Please use this identifier to cite or link to this item:
Title: Experimental study on performance improvement of a four-bed adsorption chiller by using heat and mass recovery
Authors: Ng, K.C. 
Wang, X. 
Lim, Y.S.
Saha, B.B.
Chakarborty, A.
Koyama, S.
Akisawa, A.
Kashiwagi, T.
Keywords: Adsorption chiller
Adsorption cycle
Heat and mass recovery
Pressure equalization
Valve-timing delay
Issue Date: Sep-2006
Citation: Ng, K.C., Wang, X., Lim, Y.S., Saha, B.B., Chakarborty, A., Koyama, S., Akisawa, A., Kashiwagi, T. (2006-09). Experimental study on performance improvement of a four-bed adsorption chiller by using heat and mass recovery. International Journal of Heat and Mass Transfer 49 (19-20) : 3343-3348. ScholarBank@NUS Repository.
Abstract: The efficacy of a four-bed adsorption chiller has been studied experimentally with respect to a simple but yet effective passive heat and mass recovery schemes. It substantially improves the adsorption chiller COP by as much as 30% over a broad range of cycle time with a wide heat source, coolant and chilled water temperatures. Two schemes have been considered here: Firstly, only the mass recovery is achieved by pressure equalization between the concomitantly cooled adsorber and heated desorber, exploiting the intrinsic vapor-uptake potential by pressure swing that remains in the adsorbent at the end of a half-cycle. Secondly, when both the heat and mass recovery schemes are employed at a rating point of maximum cooling capacity, the chiller COP could increase further to as much as 48%. These improvements are performed without additional hardware changes to the adsorption chiller. © 2006 Elsevier Ltd. All rights reserved.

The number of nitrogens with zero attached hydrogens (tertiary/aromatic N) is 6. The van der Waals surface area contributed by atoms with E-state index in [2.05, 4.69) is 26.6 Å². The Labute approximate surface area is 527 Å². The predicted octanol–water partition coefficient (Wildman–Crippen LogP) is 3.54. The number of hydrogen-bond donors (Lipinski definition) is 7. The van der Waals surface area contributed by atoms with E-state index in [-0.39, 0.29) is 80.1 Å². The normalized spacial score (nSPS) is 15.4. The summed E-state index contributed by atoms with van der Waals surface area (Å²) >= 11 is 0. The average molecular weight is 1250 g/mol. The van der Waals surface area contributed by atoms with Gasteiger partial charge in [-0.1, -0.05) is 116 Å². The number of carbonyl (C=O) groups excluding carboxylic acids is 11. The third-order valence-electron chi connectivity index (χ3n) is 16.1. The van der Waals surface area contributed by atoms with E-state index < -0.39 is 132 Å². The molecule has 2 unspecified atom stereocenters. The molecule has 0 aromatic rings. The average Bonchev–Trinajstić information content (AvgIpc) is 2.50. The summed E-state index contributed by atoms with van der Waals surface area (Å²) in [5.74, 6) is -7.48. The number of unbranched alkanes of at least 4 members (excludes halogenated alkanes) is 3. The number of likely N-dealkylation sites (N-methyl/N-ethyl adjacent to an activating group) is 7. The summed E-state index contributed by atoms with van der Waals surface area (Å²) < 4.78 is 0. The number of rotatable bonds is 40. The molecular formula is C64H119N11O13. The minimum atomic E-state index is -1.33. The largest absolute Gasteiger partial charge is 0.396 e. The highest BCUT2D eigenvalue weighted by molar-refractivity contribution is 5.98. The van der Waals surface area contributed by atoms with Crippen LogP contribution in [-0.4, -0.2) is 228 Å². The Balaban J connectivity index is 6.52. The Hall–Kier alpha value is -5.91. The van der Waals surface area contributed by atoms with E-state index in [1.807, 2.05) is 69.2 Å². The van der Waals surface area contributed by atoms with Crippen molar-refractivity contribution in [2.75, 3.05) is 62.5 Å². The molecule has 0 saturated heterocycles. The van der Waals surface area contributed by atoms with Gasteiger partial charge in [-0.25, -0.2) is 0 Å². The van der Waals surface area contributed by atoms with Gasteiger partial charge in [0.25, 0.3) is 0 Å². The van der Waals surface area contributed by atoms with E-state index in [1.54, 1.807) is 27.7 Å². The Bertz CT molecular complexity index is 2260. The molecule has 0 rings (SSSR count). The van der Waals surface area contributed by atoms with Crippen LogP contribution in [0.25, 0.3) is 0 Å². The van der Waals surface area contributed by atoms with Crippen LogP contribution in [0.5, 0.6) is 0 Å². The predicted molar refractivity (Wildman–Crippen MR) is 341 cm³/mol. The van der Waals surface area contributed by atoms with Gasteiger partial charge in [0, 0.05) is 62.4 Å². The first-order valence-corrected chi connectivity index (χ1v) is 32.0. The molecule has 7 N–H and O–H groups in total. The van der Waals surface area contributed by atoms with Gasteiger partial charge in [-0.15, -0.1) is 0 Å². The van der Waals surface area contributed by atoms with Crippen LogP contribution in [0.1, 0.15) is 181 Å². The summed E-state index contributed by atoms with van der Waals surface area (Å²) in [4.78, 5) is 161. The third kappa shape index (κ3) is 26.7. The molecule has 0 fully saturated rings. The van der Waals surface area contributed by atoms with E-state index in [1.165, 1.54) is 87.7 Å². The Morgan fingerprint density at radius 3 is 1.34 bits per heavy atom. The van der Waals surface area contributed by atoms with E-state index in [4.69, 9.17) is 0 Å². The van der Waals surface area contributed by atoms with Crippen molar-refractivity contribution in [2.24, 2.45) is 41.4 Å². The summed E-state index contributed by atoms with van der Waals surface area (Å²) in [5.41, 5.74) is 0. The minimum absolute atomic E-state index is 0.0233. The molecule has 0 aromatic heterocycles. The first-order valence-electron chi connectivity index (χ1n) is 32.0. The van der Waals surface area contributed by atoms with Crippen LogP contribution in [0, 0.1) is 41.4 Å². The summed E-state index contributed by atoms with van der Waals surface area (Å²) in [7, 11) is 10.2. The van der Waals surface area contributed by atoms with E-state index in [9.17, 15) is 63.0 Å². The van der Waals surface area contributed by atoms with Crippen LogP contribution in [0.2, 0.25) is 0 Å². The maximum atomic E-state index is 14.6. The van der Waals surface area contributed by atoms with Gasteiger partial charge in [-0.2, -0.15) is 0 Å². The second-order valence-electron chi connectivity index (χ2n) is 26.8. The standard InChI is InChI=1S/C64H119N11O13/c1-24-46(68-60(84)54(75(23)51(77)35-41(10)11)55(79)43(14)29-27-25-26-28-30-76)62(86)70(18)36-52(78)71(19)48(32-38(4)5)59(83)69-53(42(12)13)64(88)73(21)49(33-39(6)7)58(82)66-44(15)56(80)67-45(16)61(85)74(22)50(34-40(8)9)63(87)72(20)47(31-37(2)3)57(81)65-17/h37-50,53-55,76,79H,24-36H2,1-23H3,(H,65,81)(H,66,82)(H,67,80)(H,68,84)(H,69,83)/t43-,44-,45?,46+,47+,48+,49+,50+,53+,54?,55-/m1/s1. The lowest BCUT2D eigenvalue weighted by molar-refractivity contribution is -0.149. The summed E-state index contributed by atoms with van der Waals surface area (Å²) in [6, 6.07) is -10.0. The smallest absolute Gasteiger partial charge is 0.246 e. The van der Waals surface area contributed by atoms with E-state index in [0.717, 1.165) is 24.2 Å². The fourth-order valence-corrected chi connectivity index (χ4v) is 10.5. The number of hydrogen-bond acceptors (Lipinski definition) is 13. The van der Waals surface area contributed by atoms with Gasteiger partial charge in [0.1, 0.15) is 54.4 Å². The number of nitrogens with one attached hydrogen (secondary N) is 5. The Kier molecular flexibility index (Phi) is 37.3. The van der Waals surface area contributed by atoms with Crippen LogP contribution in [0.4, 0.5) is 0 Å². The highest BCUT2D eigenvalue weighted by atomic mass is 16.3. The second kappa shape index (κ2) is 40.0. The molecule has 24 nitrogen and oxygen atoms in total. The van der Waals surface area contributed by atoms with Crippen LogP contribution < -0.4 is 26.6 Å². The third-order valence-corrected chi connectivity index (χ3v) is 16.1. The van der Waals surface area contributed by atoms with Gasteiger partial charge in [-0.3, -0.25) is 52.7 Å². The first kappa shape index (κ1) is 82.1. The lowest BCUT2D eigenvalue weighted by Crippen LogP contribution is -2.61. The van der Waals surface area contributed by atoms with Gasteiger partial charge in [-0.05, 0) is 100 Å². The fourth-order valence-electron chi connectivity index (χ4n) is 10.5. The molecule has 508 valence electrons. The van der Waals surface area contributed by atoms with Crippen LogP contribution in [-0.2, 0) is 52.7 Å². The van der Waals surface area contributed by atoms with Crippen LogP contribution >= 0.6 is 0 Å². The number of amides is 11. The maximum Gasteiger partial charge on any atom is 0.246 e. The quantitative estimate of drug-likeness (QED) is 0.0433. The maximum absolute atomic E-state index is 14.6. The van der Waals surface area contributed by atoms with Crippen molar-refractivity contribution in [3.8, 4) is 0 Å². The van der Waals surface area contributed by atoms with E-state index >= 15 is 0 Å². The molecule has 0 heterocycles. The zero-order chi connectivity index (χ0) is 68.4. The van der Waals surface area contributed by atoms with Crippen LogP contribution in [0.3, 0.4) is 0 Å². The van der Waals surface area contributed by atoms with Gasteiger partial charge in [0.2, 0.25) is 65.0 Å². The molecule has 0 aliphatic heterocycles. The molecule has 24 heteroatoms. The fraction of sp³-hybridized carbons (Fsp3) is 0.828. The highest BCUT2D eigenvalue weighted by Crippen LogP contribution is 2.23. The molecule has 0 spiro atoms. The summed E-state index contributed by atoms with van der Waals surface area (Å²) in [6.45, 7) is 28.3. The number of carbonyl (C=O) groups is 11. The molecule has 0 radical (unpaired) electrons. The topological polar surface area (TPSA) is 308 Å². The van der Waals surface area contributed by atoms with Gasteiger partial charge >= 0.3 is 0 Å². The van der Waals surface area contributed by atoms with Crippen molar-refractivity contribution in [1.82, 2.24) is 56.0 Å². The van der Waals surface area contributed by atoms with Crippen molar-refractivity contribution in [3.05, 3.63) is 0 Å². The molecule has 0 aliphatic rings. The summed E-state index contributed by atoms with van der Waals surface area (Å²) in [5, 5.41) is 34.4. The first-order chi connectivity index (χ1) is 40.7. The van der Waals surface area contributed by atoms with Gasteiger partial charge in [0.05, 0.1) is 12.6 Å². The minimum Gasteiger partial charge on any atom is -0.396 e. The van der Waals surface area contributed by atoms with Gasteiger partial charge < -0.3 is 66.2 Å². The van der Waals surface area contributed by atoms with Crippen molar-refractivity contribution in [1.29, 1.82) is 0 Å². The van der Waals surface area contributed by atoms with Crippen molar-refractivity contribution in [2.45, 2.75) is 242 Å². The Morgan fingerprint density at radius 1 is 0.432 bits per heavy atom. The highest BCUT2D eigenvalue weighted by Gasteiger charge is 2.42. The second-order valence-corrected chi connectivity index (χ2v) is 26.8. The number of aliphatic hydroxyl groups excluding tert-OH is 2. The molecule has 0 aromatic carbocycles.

Source Title: International Journal of Heat and Mass Transfer
ISSN: 00179310
DOI: 10.1016/j.ijheatmasstransfer.2006.01.053
Appears in Collections:Staff Publications

Show full item record
Files in This Item:
There are no files associated with this item.


checked on Nov 30, 2021


checked on Nov 23, 2021

Page view(s)

checked on Dec 2, 2021

Google ScholarTM



Items in DSpace are protected by copyright, with all rights reserved, unless otherwise indicated.